The earliest known version of the idiom “the straw that broke the camel’s back” was written by the English philosopher Thomas Hobbes of Malmesbury in 1677, though it was concerned with horses and feathers:
“The last Dictate of the Judgement, concerning the Good or Bad, that may follow on any Action, is not properly the whole Cause, but the last Part of it, and yet may be said to produce the Effect necessarily, in such Manner as the last Feather may be said to break a Horses Back, when there were so many laid on before as there want but that one to do it.”
For the past few years, we at Damn Interesting have been hearing from scores of long-time fans who were under the mistaken impression that we had ceased all operations years ago. These fans are typically delighted to hear that a) we are still writing and podcasting; and b) there is a wealth of new content since they last visited. When we ask them what caused the assumption of our demise, they invariably cite the fact that our posts disappeared from their Facebook news feeds.
This trend roughly coincides with Facebook’s introduction of “boosting” for pages; in this new model, according to the stats we can see, Facebook stopped showing our posts to approximately 94% of our followers, demanding a fee to “boost” each post into an ad, which would make it visible to more of our audience. We lost contact with tens of thousands of fans practically overnight. We don’t mind paying for a service if it is valuable, but we absolutely don’t want to reach our audience by buying ad space on Facebook. Yuck. But no other option is given to reach the many people who previously followed our posts, and who presumably want to continue to do so.
We established our Facebook page in 2008 as the fledgling social media site was gaining in currency, and we continued to maintain our page on the side, mostly as an afterthought. In the intervening years Facebook evolved from a dubious curiosity into a megacorporation that is firmly in the service of bad ideas. In a move that feels long overdue, we at Damn Interesting are abandoning all interactions and connections with Facebook.
We really should have done this back when it was revealed that Facebook used the ubiquitous embedded “Like on Facebook” buttons to follow people’s movements around the web without their knowledge or consent. We should have done this when Facebook literally toyed with people’s emotions by showing some people more positive stories in their newsfeeds, and others more negative stories, to see how it would affect their emotional states. We should have done this when it was revealed that Facebook allowed advertisers to target ads to people who expressed interest in topics such as “Jew hater.” We should have done this so many times before.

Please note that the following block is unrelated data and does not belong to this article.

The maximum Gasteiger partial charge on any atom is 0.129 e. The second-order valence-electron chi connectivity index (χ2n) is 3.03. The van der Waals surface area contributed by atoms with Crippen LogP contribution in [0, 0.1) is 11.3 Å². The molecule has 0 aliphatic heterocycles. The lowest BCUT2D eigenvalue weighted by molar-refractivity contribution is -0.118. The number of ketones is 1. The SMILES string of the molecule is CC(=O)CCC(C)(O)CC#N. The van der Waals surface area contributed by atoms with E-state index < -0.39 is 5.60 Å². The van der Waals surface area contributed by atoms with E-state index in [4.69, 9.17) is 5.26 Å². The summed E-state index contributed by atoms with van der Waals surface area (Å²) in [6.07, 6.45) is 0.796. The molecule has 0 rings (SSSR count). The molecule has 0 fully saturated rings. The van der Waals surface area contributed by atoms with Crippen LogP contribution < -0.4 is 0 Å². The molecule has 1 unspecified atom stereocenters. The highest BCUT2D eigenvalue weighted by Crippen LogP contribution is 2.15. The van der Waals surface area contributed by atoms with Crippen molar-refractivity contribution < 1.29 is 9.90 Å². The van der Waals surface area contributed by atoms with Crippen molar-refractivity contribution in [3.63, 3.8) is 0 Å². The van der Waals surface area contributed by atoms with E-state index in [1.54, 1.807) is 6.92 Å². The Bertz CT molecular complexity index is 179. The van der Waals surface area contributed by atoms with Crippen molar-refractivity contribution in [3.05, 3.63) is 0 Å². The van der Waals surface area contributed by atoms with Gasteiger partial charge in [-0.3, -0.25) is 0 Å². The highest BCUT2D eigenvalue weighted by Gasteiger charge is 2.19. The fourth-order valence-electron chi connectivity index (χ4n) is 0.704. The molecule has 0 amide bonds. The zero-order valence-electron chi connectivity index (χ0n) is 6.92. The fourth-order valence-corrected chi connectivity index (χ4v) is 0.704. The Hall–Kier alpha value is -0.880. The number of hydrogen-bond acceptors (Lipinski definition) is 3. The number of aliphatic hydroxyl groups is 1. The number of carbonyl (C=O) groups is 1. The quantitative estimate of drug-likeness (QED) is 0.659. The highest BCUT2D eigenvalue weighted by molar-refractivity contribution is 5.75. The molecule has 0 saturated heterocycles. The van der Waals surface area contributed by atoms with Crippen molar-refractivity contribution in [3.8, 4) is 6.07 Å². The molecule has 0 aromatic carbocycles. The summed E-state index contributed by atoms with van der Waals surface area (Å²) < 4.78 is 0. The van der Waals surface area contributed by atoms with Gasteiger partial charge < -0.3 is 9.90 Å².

To the tens of thousands of fans who follow us on Facebook: our sincere apologies. You’re probably not seeing most of our posts there, anyway. For the few who do still see them, we no longer wish to share content on Facebook which might cause people to spend time there. We hope you’ll stay in touch via one of our multiple non-Facebook options.
Our reasons for leaving are not entirely abstract. We’re sure many of you, like us, have experienced first-hand how Facebook gives people license to be their worst selves. It can elevate mere differences of political opinion into anger and hostility, pushing friends and family into extreme views, turning loved ones into ugly caricatures of their former selves. Perhaps you have even regretted some of your own posts there; the Facebook interface is designed to make it difficult to engage in good-faith disagreements. It gives undeserved forum to misinformation, disinformation, and hate. Using Facebook has been scientifically demonstrated to cause depression. Facebook subtracts from the quality of the world at a magnitude seldom seen in history, and we’ll all be better off when it goes away.
Yes, we know Facebook is not the only harmful corporation on Earth, but sweet-jeepers-boy-howdy it is a blood-curdling fart in the elevator of existence. Some call it a “necessary evil,” but if that’s the case let’s do all we can to make it unnecessary.
There is a now-infamous chat log between Facebook co-founder Mark Zuckerberg and a friend of his in college, wherein Zuckerberg offers to share private user information, and sums up his opinion of the people who use Facebook as “dumb f***s.” We must reluctantly concede the point. We must truly be dumb f***s to have waited this long to rid ourselves of the hot garbage juice that is Facebook.
Let us know in the comments if you’ve had any particularly unpleasant Facebook experiences. Perhaps it will prove cathartic.
Goodbye Facebook, but not farewell.